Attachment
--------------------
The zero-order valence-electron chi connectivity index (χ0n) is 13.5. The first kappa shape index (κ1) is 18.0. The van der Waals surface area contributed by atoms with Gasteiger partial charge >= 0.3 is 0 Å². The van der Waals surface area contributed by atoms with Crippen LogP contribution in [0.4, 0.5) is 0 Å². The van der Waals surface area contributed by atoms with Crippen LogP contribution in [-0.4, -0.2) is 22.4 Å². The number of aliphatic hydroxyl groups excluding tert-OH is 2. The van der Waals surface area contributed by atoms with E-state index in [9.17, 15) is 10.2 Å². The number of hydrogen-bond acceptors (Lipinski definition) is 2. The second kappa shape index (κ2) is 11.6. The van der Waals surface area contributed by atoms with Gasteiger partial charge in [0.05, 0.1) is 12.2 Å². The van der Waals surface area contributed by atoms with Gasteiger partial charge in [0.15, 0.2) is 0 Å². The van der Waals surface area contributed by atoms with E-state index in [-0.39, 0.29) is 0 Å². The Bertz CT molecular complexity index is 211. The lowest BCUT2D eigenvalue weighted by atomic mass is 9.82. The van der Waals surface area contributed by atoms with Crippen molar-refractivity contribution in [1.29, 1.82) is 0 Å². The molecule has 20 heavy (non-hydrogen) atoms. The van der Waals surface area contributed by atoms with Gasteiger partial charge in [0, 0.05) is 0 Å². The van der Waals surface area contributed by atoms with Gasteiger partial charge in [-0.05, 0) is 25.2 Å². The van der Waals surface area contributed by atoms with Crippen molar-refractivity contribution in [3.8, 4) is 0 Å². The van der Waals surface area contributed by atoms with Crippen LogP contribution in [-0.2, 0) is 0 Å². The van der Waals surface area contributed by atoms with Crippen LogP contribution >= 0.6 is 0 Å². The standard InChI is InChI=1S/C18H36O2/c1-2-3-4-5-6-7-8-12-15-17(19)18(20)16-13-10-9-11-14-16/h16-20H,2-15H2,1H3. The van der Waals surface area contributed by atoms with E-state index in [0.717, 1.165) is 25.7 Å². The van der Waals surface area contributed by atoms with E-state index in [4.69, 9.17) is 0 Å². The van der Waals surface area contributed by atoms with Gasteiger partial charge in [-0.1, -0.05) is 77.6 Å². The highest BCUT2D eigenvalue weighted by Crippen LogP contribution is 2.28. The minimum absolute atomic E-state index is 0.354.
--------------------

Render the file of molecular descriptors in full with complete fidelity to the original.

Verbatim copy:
The zero-order valence-electron chi connectivity index (χ0n) is 13.5. The first kappa shape index (κ1) is 18.0. The van der Waals surface area contributed by atoms with Gasteiger partial charge >= 0.3 is 0 Å². The van der Waals surface area contributed by atoms with Crippen LogP contribution in [0.4, 0.5) is 0 Å². The van der Waals surface area contributed by atoms with Crippen LogP contribution in [-0.4, -0.2) is 22.4 Å². The number of aliphatic hydroxyl groups excluding tert-OH is 2. The van der Waals surface area contributed by atoms with E-state index in [9.17, 15) is 10.2 Å². The number of hydrogen-bond acceptors (Lipinski definition) is 2. The second kappa shape index (κ2) is 11.6. The van der Waals surface area contributed by atoms with Gasteiger partial charge in [0.05, 0.1) is 12.2 Å². The van der Waals surface area contributed by atoms with Gasteiger partial charge in [0.15, 0.2) is 0 Å². The van der Waals surface area contributed by atoms with E-state index in [-0.39, 0.29) is 0 Å². The Bertz CT molecular complexity index is 211. The lowest BCUT2D eigenvalue weighted by atomic mass is 9.82. The van der Waals surface area contributed by atoms with Crippen molar-refractivity contribution in [1.29, 1.82) is 0 Å². The molecule has 20 heavy (non-hydrogen) atoms. The van der Waals surface area contributed by atoms with Gasteiger partial charge in [0, 0.05) is 0 Å². The van der Waals surface area contributed by atoms with Gasteiger partial charge in [-0.05, 0) is 25.2 Å². The van der Waals surface area contributed by atoms with Crippen molar-refractivity contribution in [3.8, 4) is 0 Å². The van der Waals surface area contributed by atoms with Crippen LogP contribution in [-0.2, 0) is 0 Å². The van der Waals surface area contributed by atoms with Crippen LogP contribution >= 0.6 is 0 Å². The standard InChI is InChI=1S/C18H36O2/c1-2-3-4-5-6-7-8-12-15-17(19)18(20)16-13-10-9-11-14-16/h16-20H,2-15H2,1H3. The van der Waals surface area contributed by atoms with E-state index in [0.717, 1.165) is 25.7 Å². The van der Waals surface area contributed by atoms with E-state index in [4.69, 9.17) is 0 Å². The van der Waals surface area contributed by atoms with Gasteiger partial charge in [-0.1, -0.05) is 77.6 Å². The highest BCUT2D eigenvalue weighted by Crippen LogP contribution is 2.28. The minimum absolute atomic E-state index is 0.354.